All this flashed through Digory’s mind in a second; then he took to his heels and ran for the gates as hard as he could pelt; the Witch after him. As soon as he was out, the gates closed behind him of their own accord. That gave him the lead but not for long. By the time he had reached the others and was shouting out “Quick, get on, Polly! Get up, Fledge”, the Witch had climbed the wall, or vaulted over it, and was close behind him again.
“Stay where you are,” cried Digory, turning round to face her, “or we’ll all vanish. Don’t come an inch nearer.”
“Foolish boy,” said the Witch. “Why do you run from me? I mean you no harm. If you do not stop and listen to me now, you will miss some knowledge that would have made you happy all your life.”
“Well I don’t want to hear it, thanks,” said Digory. But he did.
“I know what errand you have come on,” continued the Witch. “For it was I who was close beside you in the woods last night and heard all your counsels. You have plucked fruit in the garden yonder. You have it in your pocket now. And you are going to carry it back, untasted, to the Lion; for him to eat, for him to use. You simpleton! Do you know what that fruit is? I will tell you. It is the apple of youth, the apple of life. I know, for I have tasted it; and I feel already such changes in myself that I know I shall never grow old or die. Eat it, Boy, eat it; and you and I will both live forever and be king and queen of this whole world – or of your world, if we decide to go back there.”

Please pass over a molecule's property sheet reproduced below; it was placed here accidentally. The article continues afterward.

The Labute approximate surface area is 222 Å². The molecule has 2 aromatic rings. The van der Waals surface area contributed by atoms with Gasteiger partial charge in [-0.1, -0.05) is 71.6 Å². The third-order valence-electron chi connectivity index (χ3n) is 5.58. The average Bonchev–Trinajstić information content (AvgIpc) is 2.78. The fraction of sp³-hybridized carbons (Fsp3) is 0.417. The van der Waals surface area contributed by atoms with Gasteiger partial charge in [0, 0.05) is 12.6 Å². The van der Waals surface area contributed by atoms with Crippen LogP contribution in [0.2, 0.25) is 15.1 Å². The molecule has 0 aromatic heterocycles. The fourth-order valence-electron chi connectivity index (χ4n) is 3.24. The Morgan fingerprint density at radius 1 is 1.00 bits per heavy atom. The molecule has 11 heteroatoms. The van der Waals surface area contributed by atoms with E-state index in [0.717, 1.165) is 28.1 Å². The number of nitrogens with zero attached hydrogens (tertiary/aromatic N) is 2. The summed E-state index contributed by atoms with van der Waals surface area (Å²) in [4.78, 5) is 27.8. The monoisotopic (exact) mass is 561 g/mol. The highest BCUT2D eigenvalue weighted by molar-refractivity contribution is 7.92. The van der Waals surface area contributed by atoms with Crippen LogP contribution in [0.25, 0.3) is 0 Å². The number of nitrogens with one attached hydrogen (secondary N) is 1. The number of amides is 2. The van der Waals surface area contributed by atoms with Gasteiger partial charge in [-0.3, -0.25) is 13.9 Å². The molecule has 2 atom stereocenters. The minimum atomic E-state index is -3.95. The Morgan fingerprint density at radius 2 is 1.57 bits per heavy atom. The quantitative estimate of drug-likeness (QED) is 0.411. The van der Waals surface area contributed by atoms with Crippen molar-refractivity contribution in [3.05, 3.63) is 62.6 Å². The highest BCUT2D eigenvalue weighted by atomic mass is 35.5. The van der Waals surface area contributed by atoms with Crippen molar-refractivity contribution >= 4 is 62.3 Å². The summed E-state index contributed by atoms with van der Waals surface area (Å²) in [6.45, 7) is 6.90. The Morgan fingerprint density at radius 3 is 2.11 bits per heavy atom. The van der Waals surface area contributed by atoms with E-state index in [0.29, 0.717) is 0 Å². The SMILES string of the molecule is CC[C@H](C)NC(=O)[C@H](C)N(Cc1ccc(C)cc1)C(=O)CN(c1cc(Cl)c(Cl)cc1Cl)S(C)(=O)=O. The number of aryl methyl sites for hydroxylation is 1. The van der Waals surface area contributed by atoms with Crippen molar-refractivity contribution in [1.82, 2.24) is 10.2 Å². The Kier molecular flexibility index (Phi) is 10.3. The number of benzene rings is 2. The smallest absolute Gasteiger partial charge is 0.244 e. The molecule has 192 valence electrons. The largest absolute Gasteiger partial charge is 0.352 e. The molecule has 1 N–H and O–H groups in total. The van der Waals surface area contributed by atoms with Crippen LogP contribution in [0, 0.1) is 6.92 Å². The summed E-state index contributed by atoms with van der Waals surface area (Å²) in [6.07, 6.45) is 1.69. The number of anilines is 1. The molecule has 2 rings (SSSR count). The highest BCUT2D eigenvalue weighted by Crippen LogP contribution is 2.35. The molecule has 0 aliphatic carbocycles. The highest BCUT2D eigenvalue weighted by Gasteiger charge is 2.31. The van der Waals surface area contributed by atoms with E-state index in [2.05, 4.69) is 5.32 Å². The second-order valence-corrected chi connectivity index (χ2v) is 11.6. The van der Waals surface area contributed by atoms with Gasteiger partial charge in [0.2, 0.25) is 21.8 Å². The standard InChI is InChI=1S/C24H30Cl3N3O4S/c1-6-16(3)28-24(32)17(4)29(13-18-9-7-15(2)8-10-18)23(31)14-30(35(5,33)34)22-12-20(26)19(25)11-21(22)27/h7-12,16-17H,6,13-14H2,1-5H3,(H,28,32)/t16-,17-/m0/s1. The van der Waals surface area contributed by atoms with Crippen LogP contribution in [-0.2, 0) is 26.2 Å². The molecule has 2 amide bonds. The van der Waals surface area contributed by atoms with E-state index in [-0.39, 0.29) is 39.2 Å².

“No thanks,” said Digory, “I don’t know that I care much about living on and on after everyone I know is dead. I’d rather live an ordinary time and die and go to Heaven.”
“But what about this Mother of yours whom you pretend to love so?”
“What’s she got to do with it?” said Digory.
“Do you not see, Fool, that one bite of that apple would heal her? You have it in your pocket. We are here by ourselves and the Lion is far away. Use your Magic and go back to your own world. A minute later you can be at your Mother’s bedside, giving her the fruit. Five minutes later you will see the colour coming back to her face. She will tell you the pain is gone. Soon she will tell you she feels stronger. Then she will fall asleep – think of that; hours of sweet natural sleep, without pain, without drugs. Next day everyone will be saying how wonderfully she has recovered. Soon she will be quite well again. All will be well again. Your home will be happy again. You will be like other boys.”
“Oh!” gasped Digory as if he had been hurt, and put his hand to his head. For he now knew that the most terrible choice lay before him.
“What has the Lion ever done for you that you should be his slave?” said the Witch. “What can he do to you once you are back in your own world? And what would your Mother think if she knew that you could have taken her pain away and given her back her life and saved your Father’s heart from being broken, and that you wouldn’t – that you’d rather run messages for a wild animal in a strange world that is no business of yours?”
“I – I don’t think he is a wild animal,” said Digory in a dried-up sort of voice. “He is – I don’t know – “
“Then he is something worse,” said the Witch. “Look what he has done to you already; look how heartless he has made you. That is what he does to everyone who listens to him. Cruel, pitiless boy! you would let your own Mother die rather than – “
“Oh shut up,” said the miserable Digory, still in the same voice. “Do you think I don’t see? But I – I promised.”
“Ah, but you didn’t know what you were promising. And no one here can prevent you.”